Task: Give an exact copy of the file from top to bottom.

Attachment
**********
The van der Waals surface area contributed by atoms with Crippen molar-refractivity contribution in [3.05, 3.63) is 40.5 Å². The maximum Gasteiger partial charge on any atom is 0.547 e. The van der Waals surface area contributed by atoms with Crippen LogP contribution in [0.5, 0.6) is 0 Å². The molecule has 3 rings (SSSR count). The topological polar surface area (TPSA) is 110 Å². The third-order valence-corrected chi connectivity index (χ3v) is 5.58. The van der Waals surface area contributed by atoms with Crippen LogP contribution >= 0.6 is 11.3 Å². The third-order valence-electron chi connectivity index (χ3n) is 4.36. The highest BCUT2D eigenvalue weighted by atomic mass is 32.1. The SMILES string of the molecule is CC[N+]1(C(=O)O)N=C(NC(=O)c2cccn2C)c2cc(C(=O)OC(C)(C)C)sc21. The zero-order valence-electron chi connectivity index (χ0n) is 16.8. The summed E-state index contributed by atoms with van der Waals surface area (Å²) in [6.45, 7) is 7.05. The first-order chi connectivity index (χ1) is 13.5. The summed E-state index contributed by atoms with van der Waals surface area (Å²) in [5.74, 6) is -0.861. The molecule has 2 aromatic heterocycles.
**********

The van der Waals surface area contributed by atoms with Crippen molar-refractivity contribution in [3.05, 3.63) is 40.5 Å². The maximum Gasteiger partial charge on any atom is 0.547 e. The van der Waals surface area contributed by atoms with Crippen LogP contribution in [0.5, 0.6) is 0 Å². The molecule has 3 rings (SSSR count). The topological polar surface area (TPSA) is 110 Å². The third-order valence-corrected chi connectivity index (χ3v) is 5.58. The van der Waals surface area contributed by atoms with Crippen LogP contribution >= 0.6 is 11.3 Å². The third-order valence-electron chi connectivity index (χ3n) is 4.36. The highest BCUT2D eigenvalue weighted by atomic mass is 32.1. The SMILES string of the molecule is CC[N+]1(C(=O)O)N=C(NC(=O)c2cccn2C)c2cc(C(=O)OC(C)(C)C)sc21. The zero-order valence-electron chi connectivity index (χ0n) is 16.8. The summed E-state index contributed by atoms with van der Waals surface area (Å²) in [6.45, 7) is 7.05. The first-order chi connectivity index (χ1) is 13.5. The summed E-state index contributed by atoms with van der Waals surface area (Å²) in [5.74, 6) is -0.861. The molecule has 2 aromatic heterocycles.